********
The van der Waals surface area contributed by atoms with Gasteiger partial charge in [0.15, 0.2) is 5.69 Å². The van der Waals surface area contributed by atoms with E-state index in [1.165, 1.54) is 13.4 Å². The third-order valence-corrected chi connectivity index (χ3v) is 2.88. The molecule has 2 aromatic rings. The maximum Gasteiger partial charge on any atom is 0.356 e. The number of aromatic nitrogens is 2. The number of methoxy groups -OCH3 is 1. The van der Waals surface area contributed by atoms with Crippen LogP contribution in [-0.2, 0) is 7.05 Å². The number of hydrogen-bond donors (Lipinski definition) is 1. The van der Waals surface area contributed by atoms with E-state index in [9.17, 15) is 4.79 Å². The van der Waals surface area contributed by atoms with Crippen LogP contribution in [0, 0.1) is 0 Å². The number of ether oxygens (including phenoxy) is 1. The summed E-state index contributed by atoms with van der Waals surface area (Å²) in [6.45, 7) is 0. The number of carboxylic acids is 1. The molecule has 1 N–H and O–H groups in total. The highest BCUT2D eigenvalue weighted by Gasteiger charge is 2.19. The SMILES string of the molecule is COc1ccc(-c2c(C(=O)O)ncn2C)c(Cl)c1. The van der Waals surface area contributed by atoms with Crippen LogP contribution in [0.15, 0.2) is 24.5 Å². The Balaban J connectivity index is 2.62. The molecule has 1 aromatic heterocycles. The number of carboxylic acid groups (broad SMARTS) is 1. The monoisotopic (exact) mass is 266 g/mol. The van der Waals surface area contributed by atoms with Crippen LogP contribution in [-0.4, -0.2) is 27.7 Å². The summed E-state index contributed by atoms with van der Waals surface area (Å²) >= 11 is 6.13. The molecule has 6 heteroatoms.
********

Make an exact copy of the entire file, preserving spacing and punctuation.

The van der Waals surface area contributed by atoms with Gasteiger partial charge in [0.15, 0.2) is 5.69 Å². The van der Waals surface area contributed by atoms with E-state index in [1.165, 1.54) is 13.4 Å². The third-order valence-corrected chi connectivity index (χ3v) is 2.88. The molecule has 2 aromatic rings. The maximum Gasteiger partial charge on any atom is 0.356 e. The number of aromatic nitrogens is 2. The number of methoxy groups -OCH3 is 1. The van der Waals surface area contributed by atoms with Crippen LogP contribution in [-0.2, 0) is 7.05 Å². The number of hydrogen-bond donors (Lipinski definition) is 1. The van der Waals surface area contributed by atoms with E-state index in [9.17, 15) is 4.79 Å². The van der Waals surface area contributed by atoms with Crippen LogP contribution in [0, 0.1) is 0 Å². The number of ether oxygens (including phenoxy) is 1. The summed E-state index contributed by atoms with van der Waals surface area (Å²) in [6.45, 7) is 0. The number of carboxylic acids is 1. The molecule has 1 N–H and O–H groups in total. The highest BCUT2D eigenvalue weighted by Gasteiger charge is 2.19. The SMILES string of the molecule is COc1ccc(-c2c(C(=O)O)ncn2C)c(Cl)c1. The van der Waals surface area contributed by atoms with Crippen LogP contribution in [0.15, 0.2) is 24.5 Å². The Balaban J connectivity index is 2.62. The molecule has 1 aromatic heterocycles. The number of carboxylic acid groups (broad SMARTS) is 1. The monoisotopic (exact) mass is 266 g/mol. The van der Waals surface area contributed by atoms with Crippen LogP contribution in [-0.4, -0.2) is 27.7 Å². The summed E-state index contributed by atoms with van der Waals surface area (Å²) >= 11 is 6.13. The molecule has 6 heteroatoms.